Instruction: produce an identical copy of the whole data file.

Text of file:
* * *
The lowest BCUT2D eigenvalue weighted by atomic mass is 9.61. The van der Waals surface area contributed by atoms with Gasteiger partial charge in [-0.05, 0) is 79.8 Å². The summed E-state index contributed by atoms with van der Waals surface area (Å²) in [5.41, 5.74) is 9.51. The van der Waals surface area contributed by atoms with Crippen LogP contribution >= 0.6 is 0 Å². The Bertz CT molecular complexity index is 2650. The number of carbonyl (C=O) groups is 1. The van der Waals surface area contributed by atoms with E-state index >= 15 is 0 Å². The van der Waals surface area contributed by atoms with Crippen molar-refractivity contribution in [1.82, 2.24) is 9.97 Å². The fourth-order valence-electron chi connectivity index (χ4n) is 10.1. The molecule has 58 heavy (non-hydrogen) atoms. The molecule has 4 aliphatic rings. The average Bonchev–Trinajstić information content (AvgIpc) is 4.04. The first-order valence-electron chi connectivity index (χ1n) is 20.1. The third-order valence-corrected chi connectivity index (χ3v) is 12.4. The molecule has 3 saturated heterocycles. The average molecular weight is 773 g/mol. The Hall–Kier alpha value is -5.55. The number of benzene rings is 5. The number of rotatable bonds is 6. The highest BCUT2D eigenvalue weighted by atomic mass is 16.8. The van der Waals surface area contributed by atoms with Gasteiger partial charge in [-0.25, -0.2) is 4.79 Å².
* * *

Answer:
The lowest BCUT2D eigenvalue weighted by atomic mass is 9.61. The van der Waals surface area contributed by atoms with Gasteiger partial charge in [-0.05, 0) is 79.8 Å². The summed E-state index contributed by atoms with van der Waals surface area (Å²) in [5.41, 5.74) is 9.51. The van der Waals surface area contributed by atoms with Crippen LogP contribution >= 0.6 is 0 Å². The Bertz CT molecular complexity index is 2650. The number of carbonyl (C=O) groups is 1. The van der Waals surface area contributed by atoms with E-state index >= 15 is 0 Å². The van der Waals surface area contributed by atoms with Crippen molar-refractivity contribution in [1.82, 2.24) is 9.97 Å². The fourth-order valence-electron chi connectivity index (χ4n) is 10.1. The molecule has 58 heavy (non-hydrogen) atoms. The molecule has 4 aliphatic rings. The average Bonchev–Trinajstić information content (AvgIpc) is 4.04. The first-order valence-electron chi connectivity index (χ1n) is 20.1. The third-order valence-corrected chi connectivity index (χ3v) is 12.4. The molecule has 3 saturated heterocycles. The average molecular weight is 773 g/mol. The Hall–Kier alpha value is -5.55. The number of benzene rings is 5. The number of rotatable bonds is 6. The highest BCUT2D eigenvalue weighted by atomic mass is 16.8. The van der Waals surface area contributed by atoms with Gasteiger partial charge in [-0.25, -0.2) is 4.79 Å².